“We’ve gone through a period of the last 15 to 20 years within the Orthodox community where there’s been a stress on texts and internal Torah learning, and a disconnect between the right-wing Orthodox community and the world outside,” said Rabbi Marc Angel, emeritus spiritual leader of Congregation Shearith Israel in New York. “The notion that there’s a responsibility for society at large has been diminished.”
Orthodoxy’s inward-looking posture was a reaction to the “radical amount of assimilation” taking place in the broader Jewish community, said Angel, who also founded the Institute for Jewish Ideas and Ideals, a Modern Orthodox counter-response to the trend. “The Orthodox element felt the best way to survive is to build higher walls.”
Avital Moss, a senior at the Orthodox-oriented Touro College in Brooklyn, agreed that social activism was a “modern idea creeping back.”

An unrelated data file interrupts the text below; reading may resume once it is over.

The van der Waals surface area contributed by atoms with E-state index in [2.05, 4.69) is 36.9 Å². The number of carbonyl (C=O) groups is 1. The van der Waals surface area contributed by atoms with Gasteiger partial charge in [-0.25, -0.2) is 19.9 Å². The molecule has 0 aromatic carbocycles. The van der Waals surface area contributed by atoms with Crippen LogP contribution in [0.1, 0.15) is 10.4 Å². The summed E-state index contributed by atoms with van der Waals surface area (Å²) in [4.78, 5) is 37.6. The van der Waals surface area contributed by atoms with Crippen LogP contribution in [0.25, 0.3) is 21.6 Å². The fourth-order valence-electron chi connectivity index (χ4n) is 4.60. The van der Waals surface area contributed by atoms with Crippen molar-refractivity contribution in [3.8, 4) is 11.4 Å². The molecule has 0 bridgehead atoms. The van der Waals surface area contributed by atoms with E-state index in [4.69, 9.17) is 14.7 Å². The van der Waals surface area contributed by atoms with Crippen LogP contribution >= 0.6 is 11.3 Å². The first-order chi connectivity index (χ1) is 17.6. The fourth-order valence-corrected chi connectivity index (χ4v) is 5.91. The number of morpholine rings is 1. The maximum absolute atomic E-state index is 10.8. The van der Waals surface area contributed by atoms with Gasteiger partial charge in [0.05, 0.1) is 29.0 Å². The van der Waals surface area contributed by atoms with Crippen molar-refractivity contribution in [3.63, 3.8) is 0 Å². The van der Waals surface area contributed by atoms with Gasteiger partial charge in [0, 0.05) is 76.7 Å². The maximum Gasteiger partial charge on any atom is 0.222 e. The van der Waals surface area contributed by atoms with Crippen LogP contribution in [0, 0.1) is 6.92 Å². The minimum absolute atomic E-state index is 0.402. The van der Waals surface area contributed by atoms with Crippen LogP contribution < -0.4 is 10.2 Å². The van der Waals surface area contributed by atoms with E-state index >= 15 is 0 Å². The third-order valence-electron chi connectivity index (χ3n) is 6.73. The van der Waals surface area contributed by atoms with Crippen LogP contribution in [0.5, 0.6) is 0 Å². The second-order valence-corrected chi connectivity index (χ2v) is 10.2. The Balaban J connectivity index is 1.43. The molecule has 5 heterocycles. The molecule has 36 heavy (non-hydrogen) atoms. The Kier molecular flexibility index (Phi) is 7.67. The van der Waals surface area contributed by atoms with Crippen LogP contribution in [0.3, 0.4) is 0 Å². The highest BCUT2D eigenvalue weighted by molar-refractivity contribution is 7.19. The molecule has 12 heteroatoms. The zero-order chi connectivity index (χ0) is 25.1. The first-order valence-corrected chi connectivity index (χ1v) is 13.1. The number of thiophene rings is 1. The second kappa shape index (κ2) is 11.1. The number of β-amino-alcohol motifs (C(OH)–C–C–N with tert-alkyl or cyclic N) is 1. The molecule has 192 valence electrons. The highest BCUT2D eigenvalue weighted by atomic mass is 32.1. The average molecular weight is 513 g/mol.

“But as a whole, Orthodoxy ignores social activism,” Moss added. “We only care about other Jews.”
Impressions of a boom in Orthodox social activism among the young are, by their nature, anecdotal. The Social Justice Society of Yeshiva University, which sponsored the Project Innocence presentation, averages about 100 students per event, according to Gilah Kletenik, one of the group’s leaders. Other groups that have emerged as a reflection of the perceived trend encompass a wide range of activities, from environmentalism (Confei Nesharim) to social justice (Uri L’Tzedek).
Still, tensions remain inherent when Orthodox Jews pursue the cause of social justice in the wider, non-Jewish world.
“There is a profound egalitarianism at the heart of social justice that can challenge the assumptions people have about their way of life, their values, their behavior and priorities,” Bronznick said.